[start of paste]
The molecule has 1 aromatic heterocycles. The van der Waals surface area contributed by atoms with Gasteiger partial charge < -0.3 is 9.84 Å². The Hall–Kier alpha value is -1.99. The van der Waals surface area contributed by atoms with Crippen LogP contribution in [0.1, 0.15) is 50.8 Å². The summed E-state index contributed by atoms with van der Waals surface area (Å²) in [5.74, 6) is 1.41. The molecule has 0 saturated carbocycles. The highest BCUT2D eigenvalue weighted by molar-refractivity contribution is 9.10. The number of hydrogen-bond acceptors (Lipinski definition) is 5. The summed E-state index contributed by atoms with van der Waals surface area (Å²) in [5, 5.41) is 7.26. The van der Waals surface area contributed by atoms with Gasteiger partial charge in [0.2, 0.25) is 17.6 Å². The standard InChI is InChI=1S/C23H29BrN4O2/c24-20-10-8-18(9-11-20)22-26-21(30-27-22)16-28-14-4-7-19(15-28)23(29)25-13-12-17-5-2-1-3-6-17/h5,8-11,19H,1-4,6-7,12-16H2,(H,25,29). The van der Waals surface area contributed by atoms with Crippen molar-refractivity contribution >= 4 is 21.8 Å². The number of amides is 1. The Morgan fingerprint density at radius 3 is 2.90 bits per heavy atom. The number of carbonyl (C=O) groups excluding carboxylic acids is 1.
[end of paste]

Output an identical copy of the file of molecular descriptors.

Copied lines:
The molecule has 1 aromatic heterocycles. The van der Waals surface area contributed by atoms with Gasteiger partial charge < -0.3 is 9.84 Å². The Hall–Kier alpha value is -1.99. The van der Waals surface area contributed by atoms with Crippen LogP contribution in [0.1, 0.15) is 50.8 Å². The summed E-state index contributed by atoms with van der Waals surface area (Å²) in [5.74, 6) is 1.41. The molecule has 0 saturated carbocycles. The highest BCUT2D eigenvalue weighted by molar-refractivity contribution is 9.10. The number of hydrogen-bond acceptors (Lipinski definition) is 5. The summed E-state index contributed by atoms with van der Waals surface area (Å²) in [5, 5.41) is 7.26. The van der Waals surface area contributed by atoms with Gasteiger partial charge in [0.2, 0.25) is 17.6 Å². The standard InChI is InChI=1S/C23H29BrN4O2/c24-20-10-8-18(9-11-20)22-26-21(30-27-22)16-28-14-4-7-19(15-28)23(29)25-13-12-17-5-2-1-3-6-17/h5,8-11,19H,1-4,6-7,12-16H2,(H,25,29). The van der Waals surface area contributed by atoms with Crippen molar-refractivity contribution >= 4 is 21.8 Å². The number of amides is 1. The Morgan fingerprint density at radius 3 is 2.90 bits per heavy atom. The number of carbonyl (C=O) groups excluding carboxylic acids is 1.